Question of the Week- 02-22-2017

What do you think of the efforts to bring a mammoth-elephant hybrid to life, as mentioned in the above news item? Even assuming it can be safely done without harm or suffering to the creatures involved, what ethical, scientific, or other challenges do you think might arise?


Our favorite answer will receive a copy of Brief Candle in the Dark by Richard Dawkins.

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13 COMMENTS

  1. as mentioned in the above news item?

    I don’t uunderstand. What item?

    Anyway, why would anyone would like to to bring a mammoth-elephant hybrid to life. Well if it is for some specific use that it would be beneficial for environment and life on Earth, Yes, why not 🙂 . But if it is just to be a pet, than no. haha

  2. As a pure scientific program, I am with it; this could be a significant step in de-extinction of a lot of species.
    On the other hand, supposing it actually works and a single full grown mammoth is created (Which is questionable since the mammoth DNA has been degenerating for centuries), that would be a disaster for the mammoth in question, since they were social animals like elephants (You’d have to grow a full herd for the social interaction to take place).
    Another problem is that this mammoth will most likely not be adopted by elephants because of it’s distinctive looks; so from which matriarch will it learn to feed and behave?
    So, as a CRISPR exercise, sure, but on a social level for the animal involved, no.

  3. For this to be ethically acceptable the animal would have to be able to express its natural behaviour and live out its life in a way that does not cause it too much distress. Because elephants develop closely bonded matriarchal families it is likely that Mammoths would also need to be part of a social group. It might be possible to include it in a herd of Asian or African elephants, but the behaviour of the hybrid may differ from that of the other species and this could be problematic. There was an instance where a male bonobo (his species is female dominant) was reared with a female member of the closely related species common chimpanzee (male dominant). The relationship did not go well and they had to be separated. On the other hand dogs generally do very well as part of human families, and it is possible that the animal would be happy with human interaction, if there was enough of it. There is a good argument that we should do what we can to bring back extinct species, in whose extinction humans may have been complicit, but not if the animals produced had the quality of their lives compromised. The precautionary principle should apply here. The answer is no.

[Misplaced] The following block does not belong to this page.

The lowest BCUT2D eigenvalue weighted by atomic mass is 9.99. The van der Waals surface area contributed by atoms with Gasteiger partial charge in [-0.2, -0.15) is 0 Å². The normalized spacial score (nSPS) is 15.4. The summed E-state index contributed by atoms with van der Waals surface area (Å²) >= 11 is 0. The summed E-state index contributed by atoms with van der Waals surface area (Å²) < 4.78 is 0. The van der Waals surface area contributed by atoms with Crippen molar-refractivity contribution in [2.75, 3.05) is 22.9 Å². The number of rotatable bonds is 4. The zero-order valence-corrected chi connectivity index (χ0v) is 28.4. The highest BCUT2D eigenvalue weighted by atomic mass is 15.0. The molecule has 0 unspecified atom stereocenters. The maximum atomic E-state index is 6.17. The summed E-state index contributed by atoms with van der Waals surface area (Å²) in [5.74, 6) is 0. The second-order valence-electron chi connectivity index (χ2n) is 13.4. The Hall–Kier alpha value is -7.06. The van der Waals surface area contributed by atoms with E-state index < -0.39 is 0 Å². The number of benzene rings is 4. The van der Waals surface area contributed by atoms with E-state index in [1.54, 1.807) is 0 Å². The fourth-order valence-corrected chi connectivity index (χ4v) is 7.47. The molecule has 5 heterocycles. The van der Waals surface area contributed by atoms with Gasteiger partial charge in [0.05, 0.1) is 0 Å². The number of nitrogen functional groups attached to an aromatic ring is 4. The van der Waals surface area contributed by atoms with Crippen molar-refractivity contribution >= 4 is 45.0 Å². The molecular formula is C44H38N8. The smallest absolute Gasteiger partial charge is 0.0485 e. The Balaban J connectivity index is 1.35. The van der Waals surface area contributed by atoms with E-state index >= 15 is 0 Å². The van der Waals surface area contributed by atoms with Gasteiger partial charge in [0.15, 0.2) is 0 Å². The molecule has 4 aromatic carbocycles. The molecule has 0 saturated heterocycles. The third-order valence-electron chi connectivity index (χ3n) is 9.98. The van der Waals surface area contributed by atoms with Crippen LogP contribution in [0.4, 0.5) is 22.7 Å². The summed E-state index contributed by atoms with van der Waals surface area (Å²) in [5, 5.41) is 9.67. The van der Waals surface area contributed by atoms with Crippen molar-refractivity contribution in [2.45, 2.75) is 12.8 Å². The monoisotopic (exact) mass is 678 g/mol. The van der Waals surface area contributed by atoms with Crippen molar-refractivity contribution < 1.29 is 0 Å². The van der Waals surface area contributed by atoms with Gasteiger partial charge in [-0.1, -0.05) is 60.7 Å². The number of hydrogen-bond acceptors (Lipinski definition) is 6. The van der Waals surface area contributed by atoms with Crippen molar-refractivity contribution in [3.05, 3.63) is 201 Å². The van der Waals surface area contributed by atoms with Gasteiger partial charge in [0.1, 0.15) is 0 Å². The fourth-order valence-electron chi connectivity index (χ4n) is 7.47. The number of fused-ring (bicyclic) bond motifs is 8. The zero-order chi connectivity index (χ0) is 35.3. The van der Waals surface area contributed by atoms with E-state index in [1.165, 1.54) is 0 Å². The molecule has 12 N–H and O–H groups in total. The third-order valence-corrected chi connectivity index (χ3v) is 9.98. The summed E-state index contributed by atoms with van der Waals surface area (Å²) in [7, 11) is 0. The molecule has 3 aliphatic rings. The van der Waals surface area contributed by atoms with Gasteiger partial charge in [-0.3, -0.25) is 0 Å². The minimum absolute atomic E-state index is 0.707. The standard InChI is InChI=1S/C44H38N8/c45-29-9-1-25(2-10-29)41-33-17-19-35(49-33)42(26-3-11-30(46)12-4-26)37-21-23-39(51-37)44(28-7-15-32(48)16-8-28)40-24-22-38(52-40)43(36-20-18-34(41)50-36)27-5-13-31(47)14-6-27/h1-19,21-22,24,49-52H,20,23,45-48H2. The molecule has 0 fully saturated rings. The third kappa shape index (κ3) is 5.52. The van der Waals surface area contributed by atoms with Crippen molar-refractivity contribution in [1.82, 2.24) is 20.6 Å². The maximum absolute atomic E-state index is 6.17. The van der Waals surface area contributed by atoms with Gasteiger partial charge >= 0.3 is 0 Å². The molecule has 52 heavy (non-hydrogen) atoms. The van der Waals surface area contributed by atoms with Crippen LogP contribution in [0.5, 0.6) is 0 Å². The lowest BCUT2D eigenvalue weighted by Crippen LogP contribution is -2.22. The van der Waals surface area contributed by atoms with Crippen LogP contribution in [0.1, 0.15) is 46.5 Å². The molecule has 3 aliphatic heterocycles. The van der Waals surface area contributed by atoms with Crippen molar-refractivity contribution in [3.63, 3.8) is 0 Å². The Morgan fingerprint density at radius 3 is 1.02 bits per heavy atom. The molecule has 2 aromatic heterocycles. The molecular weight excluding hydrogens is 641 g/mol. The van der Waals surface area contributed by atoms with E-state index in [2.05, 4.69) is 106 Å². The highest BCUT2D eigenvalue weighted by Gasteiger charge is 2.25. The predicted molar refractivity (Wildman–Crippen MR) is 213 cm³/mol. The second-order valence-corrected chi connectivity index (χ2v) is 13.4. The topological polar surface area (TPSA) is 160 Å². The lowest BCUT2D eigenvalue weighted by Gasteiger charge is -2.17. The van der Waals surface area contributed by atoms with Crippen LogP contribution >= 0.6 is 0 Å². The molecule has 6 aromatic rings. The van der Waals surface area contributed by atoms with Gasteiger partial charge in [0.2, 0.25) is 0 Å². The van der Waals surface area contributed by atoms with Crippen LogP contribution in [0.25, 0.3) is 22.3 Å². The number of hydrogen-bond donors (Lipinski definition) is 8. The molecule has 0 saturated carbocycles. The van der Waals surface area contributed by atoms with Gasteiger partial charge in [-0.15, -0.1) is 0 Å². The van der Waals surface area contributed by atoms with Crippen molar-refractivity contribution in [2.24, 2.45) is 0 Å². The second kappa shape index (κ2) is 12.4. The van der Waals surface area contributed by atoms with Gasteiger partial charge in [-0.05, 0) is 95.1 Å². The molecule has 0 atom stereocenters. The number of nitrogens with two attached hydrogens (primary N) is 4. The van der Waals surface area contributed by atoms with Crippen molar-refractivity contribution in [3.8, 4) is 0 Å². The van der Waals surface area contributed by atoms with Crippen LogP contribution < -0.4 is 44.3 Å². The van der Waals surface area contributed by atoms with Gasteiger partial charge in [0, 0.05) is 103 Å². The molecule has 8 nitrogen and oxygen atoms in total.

4. I am not concerned about the proposed size as we daily handle large animals at zoos. Asian elephants are very common and the proposed hybrid will be largely elephant. I believe there is a high probability that any accredited zoo with an existing elephant herd would be able to include the hybrid. It is an interesting problem. It will certainly expand our knowledge of recombinant DNA technology whether we succeed or not.

  5. My main question would be: why?

    The vast majority of species that have ever lived are now extinct. It is the natural order of things. We might look at extinct specimens and wish that we could revive them… but for what purpose? The creation of our own version of Jurassic Park? As a specimen for a Ridley’s Believe It Or Not? For amusement, or for a specific purpose? Or just because we can? Just because we can doesn’t mean we should.

    With species that were recently eradicated by humans (directly or indirectly), an argument could be made that we should restore them as an act of (partial) redemption. How about a Dodo and pigeon hybrid? The Tasmanian Tiger with a Tasmanian Devil or numbat? Justification for such a program could be made, but we’re already struggling to stop human-related extinctions of other animals (such as the western black rhino).

    The reasons for the extinction of the wooly mammoth are unknown. It may have been due to environmental changes or it may have been hunted to extinction by humans. Or possibly both.